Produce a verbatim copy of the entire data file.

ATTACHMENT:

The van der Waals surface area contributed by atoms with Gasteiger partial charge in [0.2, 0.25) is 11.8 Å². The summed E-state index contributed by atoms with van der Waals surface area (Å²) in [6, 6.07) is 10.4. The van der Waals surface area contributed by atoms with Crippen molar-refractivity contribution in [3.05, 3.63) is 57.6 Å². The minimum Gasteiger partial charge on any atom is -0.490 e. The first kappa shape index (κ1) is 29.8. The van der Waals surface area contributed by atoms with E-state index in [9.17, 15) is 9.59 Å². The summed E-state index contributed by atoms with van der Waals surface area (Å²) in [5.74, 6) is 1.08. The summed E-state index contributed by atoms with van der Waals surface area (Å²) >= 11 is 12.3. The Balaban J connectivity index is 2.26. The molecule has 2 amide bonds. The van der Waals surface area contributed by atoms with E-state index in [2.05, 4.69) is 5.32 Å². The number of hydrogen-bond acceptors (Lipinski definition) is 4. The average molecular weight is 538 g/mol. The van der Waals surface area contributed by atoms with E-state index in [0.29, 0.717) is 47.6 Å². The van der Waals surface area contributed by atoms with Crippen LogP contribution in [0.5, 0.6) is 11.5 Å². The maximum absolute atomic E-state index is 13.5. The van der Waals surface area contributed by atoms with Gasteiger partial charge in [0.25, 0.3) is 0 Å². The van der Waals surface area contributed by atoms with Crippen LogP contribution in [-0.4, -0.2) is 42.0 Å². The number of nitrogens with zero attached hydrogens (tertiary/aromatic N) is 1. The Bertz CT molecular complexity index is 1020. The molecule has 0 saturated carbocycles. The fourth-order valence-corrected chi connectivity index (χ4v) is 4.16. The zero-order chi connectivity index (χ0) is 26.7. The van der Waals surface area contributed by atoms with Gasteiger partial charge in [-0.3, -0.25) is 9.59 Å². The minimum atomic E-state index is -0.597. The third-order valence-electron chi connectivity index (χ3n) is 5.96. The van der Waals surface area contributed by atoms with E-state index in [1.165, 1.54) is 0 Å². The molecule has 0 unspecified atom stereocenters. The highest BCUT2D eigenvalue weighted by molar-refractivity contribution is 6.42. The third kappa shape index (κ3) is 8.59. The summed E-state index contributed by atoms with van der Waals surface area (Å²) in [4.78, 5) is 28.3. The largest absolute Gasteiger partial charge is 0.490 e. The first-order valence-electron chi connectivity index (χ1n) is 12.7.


The van der Waals surface area contributed by atoms with Gasteiger partial charge in [0.2, 0.25) is 11.8 Å². The summed E-state index contributed by atoms with van der Waals surface area (Å²) in [6, 6.07) is 10.4. The van der Waals surface area contributed by atoms with Crippen molar-refractivity contribution in [3.05, 3.63) is 57.6 Å². The minimum Gasteiger partial charge on any atom is -0.490 e. The first kappa shape index (κ1) is 29.8. The van der Waals surface area contributed by atoms with E-state index in [9.17, 15) is 9.59 Å². The summed E-state index contributed by atoms with van der Waals surface area (Å²) in [5.74, 6) is 1.08. The summed E-state index contributed by atoms with van der Waals surface area (Å²) >= 11 is 12.3. The Balaban J connectivity index is 2.26. The molecule has 2 amide bonds. The van der Waals surface area contributed by atoms with E-state index in [2.05, 4.69) is 5.32 Å². The number of hydrogen-bond acceptors (Lipinski definition) is 4. The average molecular weight is 538 g/mol. The van der Waals surface area contributed by atoms with E-state index in [0.29, 0.717) is 47.6 Å². The van der Waals surface area contributed by atoms with Crippen LogP contribution in [0.5, 0.6) is 11.5 Å². The maximum absolute atomic E-state index is 13.5. The van der Waals surface area contributed by atoms with Gasteiger partial charge in [0.25, 0.3) is 0 Å². The van der Waals surface area contributed by atoms with Crippen LogP contribution in [-0.4, -0.2) is 42.0 Å². The number of nitrogens with zero attached hydrogens (tertiary/aromatic N) is 1. The Bertz CT molecular complexity index is 1020. The molecule has 0 saturated carbocycles. The fourth-order valence-corrected chi connectivity index (χ4v) is 4.16. The zero-order chi connectivity index (χ0) is 26.7. The van der Waals surface area contributed by atoms with Gasteiger partial charge in [-0.3, -0.25) is 9.59 Å². The minimum atomic E-state index is -0.597. The third-order valence-electron chi connectivity index (χ3n) is 5.96. The van der Waals surface area contributed by atoms with E-state index in [1.165, 1.54) is 0 Å². The molecule has 0 unspecified atom stereocenters. The highest BCUT2D eigenvalue weighted by molar-refractivity contribution is 6.42. The third kappa shape index (κ3) is 8.59. The summed E-state index contributed by atoms with van der Waals surface area (Å²) in [4.78, 5) is 28.3. The largest absolute Gasteiger partial charge is 0.490 e. The first-order valence-electron chi connectivity index (χ1n) is 12.7.